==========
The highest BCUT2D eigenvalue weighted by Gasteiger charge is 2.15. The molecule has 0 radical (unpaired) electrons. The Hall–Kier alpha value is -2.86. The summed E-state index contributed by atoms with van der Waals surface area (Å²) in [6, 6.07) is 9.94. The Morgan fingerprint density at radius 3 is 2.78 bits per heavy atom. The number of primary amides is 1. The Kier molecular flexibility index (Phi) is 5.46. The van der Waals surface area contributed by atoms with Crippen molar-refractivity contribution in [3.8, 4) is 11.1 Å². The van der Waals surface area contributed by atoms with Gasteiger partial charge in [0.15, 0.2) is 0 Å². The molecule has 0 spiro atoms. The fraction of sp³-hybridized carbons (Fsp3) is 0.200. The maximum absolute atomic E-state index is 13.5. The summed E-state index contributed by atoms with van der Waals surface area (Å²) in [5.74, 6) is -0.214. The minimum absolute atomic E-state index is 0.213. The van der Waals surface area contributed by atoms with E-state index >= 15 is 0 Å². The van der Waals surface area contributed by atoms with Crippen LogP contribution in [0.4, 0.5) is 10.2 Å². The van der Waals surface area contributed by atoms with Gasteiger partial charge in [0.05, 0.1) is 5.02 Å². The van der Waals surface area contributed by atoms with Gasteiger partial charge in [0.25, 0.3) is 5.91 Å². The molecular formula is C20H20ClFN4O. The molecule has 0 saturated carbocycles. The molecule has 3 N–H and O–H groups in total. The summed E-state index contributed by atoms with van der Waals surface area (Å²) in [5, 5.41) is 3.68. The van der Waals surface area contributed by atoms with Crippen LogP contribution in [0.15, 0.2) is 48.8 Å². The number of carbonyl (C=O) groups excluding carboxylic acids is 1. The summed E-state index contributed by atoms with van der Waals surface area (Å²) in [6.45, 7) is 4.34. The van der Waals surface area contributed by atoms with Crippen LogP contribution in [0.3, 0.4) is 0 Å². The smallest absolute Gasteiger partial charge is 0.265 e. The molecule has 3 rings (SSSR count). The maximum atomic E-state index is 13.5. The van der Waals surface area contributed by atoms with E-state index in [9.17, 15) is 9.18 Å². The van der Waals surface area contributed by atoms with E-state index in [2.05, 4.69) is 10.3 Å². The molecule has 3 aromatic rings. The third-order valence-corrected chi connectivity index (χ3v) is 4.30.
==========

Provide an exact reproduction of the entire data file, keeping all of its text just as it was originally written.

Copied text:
The highest BCUT2D eigenvalue weighted by Gasteiger charge is 2.15. The molecule has 0 radical (unpaired) electrons. The Hall–Kier alpha value is -2.86. The summed E-state index contributed by atoms with van der Waals surface area (Å²) in [6, 6.07) is 9.94. The Morgan fingerprint density at radius 3 is 2.78 bits per heavy atom. The number of primary amides is 1. The Kier molecular flexibility index (Phi) is 5.46. The van der Waals surface area contributed by atoms with Crippen molar-refractivity contribution in [3.8, 4) is 11.1 Å². The van der Waals surface area contributed by atoms with Gasteiger partial charge in [0.15, 0.2) is 0 Å². The molecule has 0 spiro atoms. The fraction of sp³-hybridized carbons (Fsp3) is 0.200. The maximum absolute atomic E-state index is 13.5. The summed E-state index contributed by atoms with van der Waals surface area (Å²) in [5.74, 6) is -0.214. The minimum absolute atomic E-state index is 0.213. The van der Waals surface area contributed by atoms with E-state index >= 15 is 0 Å². The van der Waals surface area contributed by atoms with Crippen LogP contribution in [0.4, 0.5) is 10.2 Å². The van der Waals surface area contributed by atoms with Gasteiger partial charge in [0.05, 0.1) is 5.02 Å². The van der Waals surface area contributed by atoms with Gasteiger partial charge in [0.25, 0.3) is 5.91 Å². The molecular formula is C20H20ClFN4O. The molecule has 0 saturated carbocycles. The molecule has 3 N–H and O–H groups in total. The summed E-state index contributed by atoms with van der Waals surface area (Å²) in [5, 5.41) is 3.68. The van der Waals surface area contributed by atoms with Crippen LogP contribution in [0.15, 0.2) is 48.8 Å². The number of carbonyl (C=O) groups excluding carboxylic acids is 1. The summed E-state index contributed by atoms with van der Waals surface area (Å²) in [6.45, 7) is 4.34. The van der Waals surface area contributed by atoms with Crippen LogP contribution in [0.3, 0.4) is 0 Å². The smallest absolute Gasteiger partial charge is 0.265 e. The molecule has 3 rings (SSSR count). The maximum atomic E-state index is 13.5. The van der Waals surface area contributed by atoms with E-state index in [9.17, 15) is 9.18 Å². The van der Waals surface area contributed by atoms with E-state index in [2.05, 4.69) is 10.3 Å². The molecule has 3 aromatic rings. The third-order valence-corrected chi connectivity index (χ3v) is 4.30.